All Visions of Blind Love

Reviewed by Brian Greene, freelance book reviewer for Macmillan Publishing and 25+ publications and award-winning short fiction writer

What distinguishes Cynthia Benson’s writing is its duality of being bold yet graceful. She bravely enters the most vulnerable places in her characters’ minds and hearts, but she probes with a light (although penetrating) touch. Just about any reader should find something they can relate to in the universal truths brought to light in this collection of stories, which primarily examines the human condition through people’s varied experiences with loving others.

The stories peer in on the intimacy of people’s lives. In her city apartment, a woman ritualistically dons elaborate costumes sent from a mysterious gifter. A teenage invalid farm girl is aroused as she lies watching a dangerous stranger hired to paint her bedroom. A Middle Eastern refugee doctor, working as a janitor at an American high-tech firm, hopes an H.R. rep will be the one to ignite his aching widower’s heart. The collection travels across boundaries of geography and time. A young Colombian signs on as a cruise ship waiter to escape his family’s cartel and start a new life with his love in Spain. An African woman pines for her ex-husband who scarred her face with acid. In 1960s Greenwich Village and Alphabet City, a naive idealist has life-changing encounters. And a Polish girl meets her perfect love at a bus stop on a rainy day. In All Visions of Blind Love the hearts of 25 characters from 25 very different lives are bared for the reader.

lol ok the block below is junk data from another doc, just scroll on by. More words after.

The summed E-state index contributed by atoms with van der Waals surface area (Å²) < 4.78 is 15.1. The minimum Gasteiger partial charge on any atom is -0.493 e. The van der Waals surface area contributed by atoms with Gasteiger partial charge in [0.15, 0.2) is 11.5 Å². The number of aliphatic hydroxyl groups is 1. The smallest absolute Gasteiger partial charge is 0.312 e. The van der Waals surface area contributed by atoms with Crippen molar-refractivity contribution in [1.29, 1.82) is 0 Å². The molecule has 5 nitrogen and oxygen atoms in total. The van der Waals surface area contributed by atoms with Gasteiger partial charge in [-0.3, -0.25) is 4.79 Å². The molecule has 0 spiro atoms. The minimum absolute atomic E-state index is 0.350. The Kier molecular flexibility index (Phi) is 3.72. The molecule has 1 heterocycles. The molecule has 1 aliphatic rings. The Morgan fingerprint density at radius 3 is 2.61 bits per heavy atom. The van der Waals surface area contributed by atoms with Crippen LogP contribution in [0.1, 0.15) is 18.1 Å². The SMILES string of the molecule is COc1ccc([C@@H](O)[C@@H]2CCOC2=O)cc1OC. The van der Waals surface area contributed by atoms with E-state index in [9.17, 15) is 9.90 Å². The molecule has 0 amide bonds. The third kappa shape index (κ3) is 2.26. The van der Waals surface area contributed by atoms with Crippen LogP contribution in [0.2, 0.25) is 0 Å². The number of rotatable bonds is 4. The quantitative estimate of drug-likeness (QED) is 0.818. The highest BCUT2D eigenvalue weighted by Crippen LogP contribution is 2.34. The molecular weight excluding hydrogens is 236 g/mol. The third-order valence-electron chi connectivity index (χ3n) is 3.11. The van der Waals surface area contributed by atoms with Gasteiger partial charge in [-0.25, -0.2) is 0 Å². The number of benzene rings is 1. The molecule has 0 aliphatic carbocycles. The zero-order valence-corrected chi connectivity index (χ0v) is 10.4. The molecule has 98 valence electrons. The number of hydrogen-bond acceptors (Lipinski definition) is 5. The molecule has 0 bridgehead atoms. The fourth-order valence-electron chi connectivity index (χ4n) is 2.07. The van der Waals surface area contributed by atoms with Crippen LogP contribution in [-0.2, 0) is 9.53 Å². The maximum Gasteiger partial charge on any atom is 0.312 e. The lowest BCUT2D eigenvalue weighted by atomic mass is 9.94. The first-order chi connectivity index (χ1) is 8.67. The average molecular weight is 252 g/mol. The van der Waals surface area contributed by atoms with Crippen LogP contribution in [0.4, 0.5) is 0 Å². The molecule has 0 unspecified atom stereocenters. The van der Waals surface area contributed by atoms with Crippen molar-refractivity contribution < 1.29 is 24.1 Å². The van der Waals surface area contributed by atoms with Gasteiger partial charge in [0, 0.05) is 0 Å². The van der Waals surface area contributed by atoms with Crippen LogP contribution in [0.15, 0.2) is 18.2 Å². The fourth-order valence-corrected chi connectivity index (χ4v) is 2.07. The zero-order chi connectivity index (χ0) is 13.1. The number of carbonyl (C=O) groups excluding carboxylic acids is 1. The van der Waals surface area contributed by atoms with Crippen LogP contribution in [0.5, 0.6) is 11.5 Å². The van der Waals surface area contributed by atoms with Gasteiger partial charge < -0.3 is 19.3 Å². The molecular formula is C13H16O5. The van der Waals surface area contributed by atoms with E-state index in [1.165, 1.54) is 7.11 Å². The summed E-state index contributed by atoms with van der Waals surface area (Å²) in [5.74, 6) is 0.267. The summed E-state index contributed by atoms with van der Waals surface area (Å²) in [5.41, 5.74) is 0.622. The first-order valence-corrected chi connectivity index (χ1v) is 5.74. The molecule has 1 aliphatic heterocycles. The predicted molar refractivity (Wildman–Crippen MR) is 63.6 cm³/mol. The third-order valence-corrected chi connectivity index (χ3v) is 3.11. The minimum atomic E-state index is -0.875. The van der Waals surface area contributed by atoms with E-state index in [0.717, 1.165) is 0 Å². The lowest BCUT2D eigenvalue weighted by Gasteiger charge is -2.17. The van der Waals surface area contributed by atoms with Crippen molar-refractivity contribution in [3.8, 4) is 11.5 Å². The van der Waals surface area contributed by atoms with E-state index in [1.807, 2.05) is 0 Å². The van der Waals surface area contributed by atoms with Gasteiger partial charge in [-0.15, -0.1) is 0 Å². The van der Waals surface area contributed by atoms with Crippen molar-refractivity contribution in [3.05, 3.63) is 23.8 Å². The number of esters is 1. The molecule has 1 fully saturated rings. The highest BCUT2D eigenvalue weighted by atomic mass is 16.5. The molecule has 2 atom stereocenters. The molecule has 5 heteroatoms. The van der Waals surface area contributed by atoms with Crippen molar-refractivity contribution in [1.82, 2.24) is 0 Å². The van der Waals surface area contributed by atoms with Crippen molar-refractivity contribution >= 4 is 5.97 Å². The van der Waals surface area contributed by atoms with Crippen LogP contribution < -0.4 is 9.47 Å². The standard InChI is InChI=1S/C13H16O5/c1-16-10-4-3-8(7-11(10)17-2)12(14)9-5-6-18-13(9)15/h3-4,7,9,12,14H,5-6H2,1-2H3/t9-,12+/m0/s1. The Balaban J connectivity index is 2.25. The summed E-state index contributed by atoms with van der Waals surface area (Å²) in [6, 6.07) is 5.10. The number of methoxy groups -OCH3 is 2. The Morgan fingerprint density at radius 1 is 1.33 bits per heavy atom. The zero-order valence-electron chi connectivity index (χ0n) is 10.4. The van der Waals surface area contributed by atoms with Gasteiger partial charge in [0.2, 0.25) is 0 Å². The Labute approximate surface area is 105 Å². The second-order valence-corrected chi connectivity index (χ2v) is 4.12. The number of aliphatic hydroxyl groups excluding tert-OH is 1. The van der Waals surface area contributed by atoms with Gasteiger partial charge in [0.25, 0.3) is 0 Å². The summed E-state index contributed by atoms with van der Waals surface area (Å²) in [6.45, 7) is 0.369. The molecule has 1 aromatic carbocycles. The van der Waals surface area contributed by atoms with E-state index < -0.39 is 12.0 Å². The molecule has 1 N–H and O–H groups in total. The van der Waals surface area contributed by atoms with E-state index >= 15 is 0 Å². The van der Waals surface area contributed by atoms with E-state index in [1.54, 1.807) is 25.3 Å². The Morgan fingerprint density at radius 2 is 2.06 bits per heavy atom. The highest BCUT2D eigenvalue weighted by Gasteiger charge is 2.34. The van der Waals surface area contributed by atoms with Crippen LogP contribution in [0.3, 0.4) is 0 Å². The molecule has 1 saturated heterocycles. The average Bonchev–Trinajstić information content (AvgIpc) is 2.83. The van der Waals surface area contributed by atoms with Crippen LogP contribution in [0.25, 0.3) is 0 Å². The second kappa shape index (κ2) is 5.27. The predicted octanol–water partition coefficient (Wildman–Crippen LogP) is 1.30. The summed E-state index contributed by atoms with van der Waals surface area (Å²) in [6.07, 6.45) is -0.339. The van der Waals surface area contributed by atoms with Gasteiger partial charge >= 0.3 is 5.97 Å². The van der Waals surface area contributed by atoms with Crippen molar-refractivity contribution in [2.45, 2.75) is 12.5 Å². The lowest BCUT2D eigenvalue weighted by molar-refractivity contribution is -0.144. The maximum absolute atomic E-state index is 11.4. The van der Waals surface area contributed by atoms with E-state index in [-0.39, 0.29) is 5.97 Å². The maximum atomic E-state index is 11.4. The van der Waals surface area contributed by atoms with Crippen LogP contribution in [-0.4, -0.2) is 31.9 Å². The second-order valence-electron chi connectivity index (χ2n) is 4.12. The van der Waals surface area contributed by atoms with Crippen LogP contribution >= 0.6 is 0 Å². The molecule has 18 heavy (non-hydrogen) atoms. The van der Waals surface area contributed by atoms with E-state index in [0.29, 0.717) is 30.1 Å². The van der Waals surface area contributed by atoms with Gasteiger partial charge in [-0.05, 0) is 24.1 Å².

What melds many of the stories together is their focus on eye opening, sometimes life changing, moments in the characters’ existences. Benson has a keen grasp on capturing episodes in people’s lives that might seem haphazard when they begin, but that wind up leaving permanent impressions on the mental and emotional states of those involved. Oftentimes in her tales these critical occurrences result in disillusionment for a character; and while deftly shining a light on how that happens, Benson often seems to suggest that the wounded person will now carry more wisdom around, along with their hurts.

Benson is impressively economical in her writing. Her stories get right to the point and never lose focus. Her ability to create atmosphere a reader can feel, while telling a story a reader will be moved by, with a relatively small number of words, is nothing short of a gift.